Flanders is an exquisite tourist destination. It is a confluence of the better parts of Europe – rich in heritage, steeped in culture, starkly modern and astonishingly trendy. Boasting of some of the finest destinations that can be explored on a cycle, on foot or along the motorway at a leisurely pace, Flanders has the best of Europe’s charm, fine gastronomic experiences and sublime beauty, making it one of the perfect destinations for a leisurely getaway.
From the under-rated beauty of Antwerp to the picture postcard-like setting of Bruges, there is much to explore and discover in Flanders. While arriving via Brussels International Airport can prove to be a slightly harrowing experience (owing to its location it is one of the busiest connection points in Europe for travellers headed across the Atlantic), the scenic beauty of the region once you hit the autostrada is starkly antithetical. A forty minute drive from the airport takes you to Bruges, the best preserved example of medieval Flanders.
Surrounded by an almost continuous ring of canals, Bruges resembles pictures that one would most likely have seen on postcards at some time or the other. Almost all buildings and houses sport the trademark gable with white trimming, lacy eye-let curtains, bright geraniums spilling out of window boxes and precisely pruned hedges. The city’s cobbled streets and awe-inspiring medieval architecture proved to be the perfect setting for Martin McDonagh’s thriller In Bruges, starring Colin Farell.
Founded in the 9th century by Vikings, Bruges appears like its frozen in time somewhere in the 1800s. Everything about the place, from the elaborate moat and its bridge to the medieval edifices, draw sighs and dreamy expressions from tourists. It seems like each brick and cobble laid here has a story of its own, some legendary, some true. Walking is the best way to discover this city — being relatively small one should be able to cover most of the sights in half a day.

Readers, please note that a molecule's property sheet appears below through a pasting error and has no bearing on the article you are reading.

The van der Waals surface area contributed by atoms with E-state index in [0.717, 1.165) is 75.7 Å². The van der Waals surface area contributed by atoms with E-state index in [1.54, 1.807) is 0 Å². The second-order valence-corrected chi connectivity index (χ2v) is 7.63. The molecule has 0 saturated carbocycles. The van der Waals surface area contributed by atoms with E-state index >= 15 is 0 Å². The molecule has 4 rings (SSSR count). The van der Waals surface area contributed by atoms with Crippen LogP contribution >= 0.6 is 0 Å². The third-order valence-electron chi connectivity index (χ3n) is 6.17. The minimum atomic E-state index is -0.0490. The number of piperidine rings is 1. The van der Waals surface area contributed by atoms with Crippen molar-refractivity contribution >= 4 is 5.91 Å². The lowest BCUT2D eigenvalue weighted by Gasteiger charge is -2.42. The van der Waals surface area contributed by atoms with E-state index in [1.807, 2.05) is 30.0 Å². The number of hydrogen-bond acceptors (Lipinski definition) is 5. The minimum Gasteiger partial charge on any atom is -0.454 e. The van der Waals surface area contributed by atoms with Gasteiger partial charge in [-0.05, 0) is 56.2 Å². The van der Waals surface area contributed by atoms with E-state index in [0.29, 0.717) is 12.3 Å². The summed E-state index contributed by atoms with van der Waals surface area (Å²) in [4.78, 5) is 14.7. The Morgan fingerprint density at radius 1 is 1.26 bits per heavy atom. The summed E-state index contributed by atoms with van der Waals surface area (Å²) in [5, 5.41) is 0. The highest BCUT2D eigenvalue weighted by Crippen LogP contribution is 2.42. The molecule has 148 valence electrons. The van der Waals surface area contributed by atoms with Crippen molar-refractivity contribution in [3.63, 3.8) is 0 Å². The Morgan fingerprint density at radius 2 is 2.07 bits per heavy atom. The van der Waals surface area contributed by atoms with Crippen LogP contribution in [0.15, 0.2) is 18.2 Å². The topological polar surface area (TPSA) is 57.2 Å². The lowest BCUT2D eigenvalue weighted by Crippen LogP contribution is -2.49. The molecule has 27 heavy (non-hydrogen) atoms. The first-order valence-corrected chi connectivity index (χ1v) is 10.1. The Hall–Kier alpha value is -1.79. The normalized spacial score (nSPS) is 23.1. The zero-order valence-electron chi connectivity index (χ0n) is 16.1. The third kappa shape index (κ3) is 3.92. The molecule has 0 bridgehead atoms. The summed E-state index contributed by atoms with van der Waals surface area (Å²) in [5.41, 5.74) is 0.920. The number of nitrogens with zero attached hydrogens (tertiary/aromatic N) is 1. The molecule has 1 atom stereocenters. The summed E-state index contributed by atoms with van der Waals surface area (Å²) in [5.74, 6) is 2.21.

Having found its way onto the list of UNESCO World Heritage Sights, the city-center of Bruges is charmingly devoid of motor vehicles, with people preferring to explore the are on foot or in a horse-drawn carriage, lending a quaint air to this doll-town. The Church of Our Lady, one of the city’s most prominent sightseeing points has a rich cache of art, its highlight being the white marble statue of Madonna with Child by Michelangelo, that is supposed to by his only work found outside Italy.
An unhurried boat ride along the canals of Bruges, fondly called the arteries of this city, will take you past secret gardens, picturesque bridges and wonderfully beautiful still-lives. The loveliest places in this quaint city ooze even more charm when admired from a boat. Three spires dominate the skyline of Bruges – the imposing Belfry, the brick tower of the Church of Our Lady and the spire of Saint Saviour’s Cathedral. Everything about the city screams of medieval opulence, of wealth and affluence so pervasive that its remnants stand strong to this day.
Due to its geographical location near the confluence of the rivers Scheldt and Leie, the city of Ghent was born. It became one of the largest and richest cities in Europe during the middle ages, but today it’s importance has been whittled down to that of a port and a busy city with a university. Until the 13th century, Ghent was the largest city in Europe outside of Paris. It served as a bustling hub of trade, given its proximity to the water, and began to decline only when the city lost its access to the sea as a result of silt.